Thursday, September 29, 2011

The war that is not Theirs

By: Sharanya Ramesh

12 year old Joseph had big dreams. He lived in a rural area in sierra Leone in Africa and he lived with his father who was dying of a dangerous disease. He wanted to grow up and become a doctor and cure the disease which had handicapped his father. But one day an armed group came and took him away to become a child solider in the government armed force. He was made to shoot people and carry guns and when he tried to say no they killed his father. So he killed and on one fateful day he was killed in a clash between armed forces. This is the fate of more than a million children around the globe who are becoming what is known as a child solider. In over 20 countries of the world children are direct participants in war. Denied a childhood and often subjected to horrific violence an estimated two hundred to three hundred thousand children are serving as soldiers in both rebel groups and government armed forces in current armed conflicts. These child sliders often participate in all aspects of contemporary warfare. They wield AK47S and M16 on the front lines of combat, serve as human mine detectors, participate in suicide missions and carry supplies and work as lookouts spies or messengers. With new weapons that are light weight and easy to fire children are more easily armed with less traing than before. Worldwide more than half a million children under the age of 18 are taken as these child soliders. Often recruited or abducted to join these armies many of these children, some less than the age of 10 are subjected to horror that some of us cannot even imagine. They have taken part in acts of unbelievable violence, often against their own families or community. Some children are subjected to horrific acts both psychologically and physically. What is more they are often encouraged to commit grievous acts which they are often unable to comprehend. Physically vulnerable and easily intimidated children typically make obedient child soliders. Many others who show their defiance are often compelled to follow actions under the threat of death. Others join armed forces out of desperation. As society breaks down during conflict and the children are left with no access to school and who are often separated from their family members believe that armed forces are their best chances at survival. Others seek escape from poverty or join military forces to avenge family members who have been killed.
Children are killed and wounded at far higher rates than their adult comrades. Those who survive often suffer trauma, injury abuse and psychological scarring from the violence and brutality they experience. Some are rejected by their families and communities. most lose the opportunity to acquire an education, job skills or any hope for the future.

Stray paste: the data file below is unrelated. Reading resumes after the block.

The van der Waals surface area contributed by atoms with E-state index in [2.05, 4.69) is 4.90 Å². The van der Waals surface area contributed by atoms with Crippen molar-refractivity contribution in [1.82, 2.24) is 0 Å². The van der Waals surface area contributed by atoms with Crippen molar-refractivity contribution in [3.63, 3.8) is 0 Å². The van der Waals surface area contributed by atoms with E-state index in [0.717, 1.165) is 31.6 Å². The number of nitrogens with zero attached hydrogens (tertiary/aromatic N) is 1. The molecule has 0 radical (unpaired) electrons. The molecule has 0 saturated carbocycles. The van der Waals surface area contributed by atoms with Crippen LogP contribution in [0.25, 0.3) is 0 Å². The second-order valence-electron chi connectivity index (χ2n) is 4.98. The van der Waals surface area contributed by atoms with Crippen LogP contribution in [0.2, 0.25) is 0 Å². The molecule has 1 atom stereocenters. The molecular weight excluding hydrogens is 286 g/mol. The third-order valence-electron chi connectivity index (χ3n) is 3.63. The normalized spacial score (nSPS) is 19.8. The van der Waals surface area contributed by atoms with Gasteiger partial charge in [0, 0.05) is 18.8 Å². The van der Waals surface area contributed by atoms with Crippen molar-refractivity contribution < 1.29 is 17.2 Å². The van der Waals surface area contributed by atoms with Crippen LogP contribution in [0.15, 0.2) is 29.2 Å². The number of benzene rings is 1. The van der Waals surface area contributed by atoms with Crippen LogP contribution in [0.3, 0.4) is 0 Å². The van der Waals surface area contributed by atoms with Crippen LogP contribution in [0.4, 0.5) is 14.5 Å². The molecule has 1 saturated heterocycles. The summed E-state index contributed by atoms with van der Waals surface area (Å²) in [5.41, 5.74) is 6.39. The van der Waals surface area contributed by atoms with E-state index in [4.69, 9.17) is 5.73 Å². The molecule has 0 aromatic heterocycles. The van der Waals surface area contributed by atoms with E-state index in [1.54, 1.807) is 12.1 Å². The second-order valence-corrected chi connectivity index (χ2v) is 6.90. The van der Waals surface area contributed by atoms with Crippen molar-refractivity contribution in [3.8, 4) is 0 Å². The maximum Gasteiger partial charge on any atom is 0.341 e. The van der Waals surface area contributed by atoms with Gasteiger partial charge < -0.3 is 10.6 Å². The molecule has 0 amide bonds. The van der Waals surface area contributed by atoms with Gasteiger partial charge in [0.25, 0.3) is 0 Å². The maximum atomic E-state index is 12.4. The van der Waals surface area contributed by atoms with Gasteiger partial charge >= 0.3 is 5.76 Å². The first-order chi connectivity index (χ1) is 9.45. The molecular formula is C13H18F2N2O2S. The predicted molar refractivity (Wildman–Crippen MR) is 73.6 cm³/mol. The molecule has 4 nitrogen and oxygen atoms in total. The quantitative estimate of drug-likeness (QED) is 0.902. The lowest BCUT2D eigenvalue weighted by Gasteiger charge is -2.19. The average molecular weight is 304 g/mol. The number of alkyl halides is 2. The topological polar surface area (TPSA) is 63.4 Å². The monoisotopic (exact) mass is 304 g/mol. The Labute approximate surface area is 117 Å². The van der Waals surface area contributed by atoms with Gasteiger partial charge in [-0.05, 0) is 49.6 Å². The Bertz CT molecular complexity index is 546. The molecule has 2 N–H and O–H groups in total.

The use of children to fight adult’s wars is not limited to a single country or continent but has become a worldwide problem. The problem is most critical in Africa and Asia though children are also used as soldiers by government and armed forces in many countries in America, Europe and the Middle East. However the problem is not limited to developing countries. Industrialized countries facing personal shortfalls have also increased efforts to attract young recruits. Many children maybe between the ages of say 8 to 10 are made to guard godowns with weapons and are ordered to kill at first sight. What is more horrific is that many of the children involved in this believe that what they are doing is right. They feel no sadness in shooting their own family members because the leaders of these organizations brainwash these children in to believing that what they are doing is right.
All of us talk about terrorists who cause havoc to this world. But we fail to see these small children who are forced into believing that violence is the only way out. These children grow up not knowing the joy of learning or the fun of playing. They grow up in a world filled with fear and bombs and the certainty of knowing that they may not see tomorrow because they fight cold wars in their todays. These children are those who are supposed to contribute to our world in a better way. Instead they fight cold wars for someone else some not even knowing that what they are doing is wrong. Is this what we call a developed world? The answers to my question are all there in front of us. We can choose to ignore it. But then what is the point in calling ourselves the blessed and the fortunate. The world has now started to take notice of this global issue and has already started to solve this problem. Let us hope that in the years to come fewer children are affected by this global menace and have thus a chance to live a life worthy of them.

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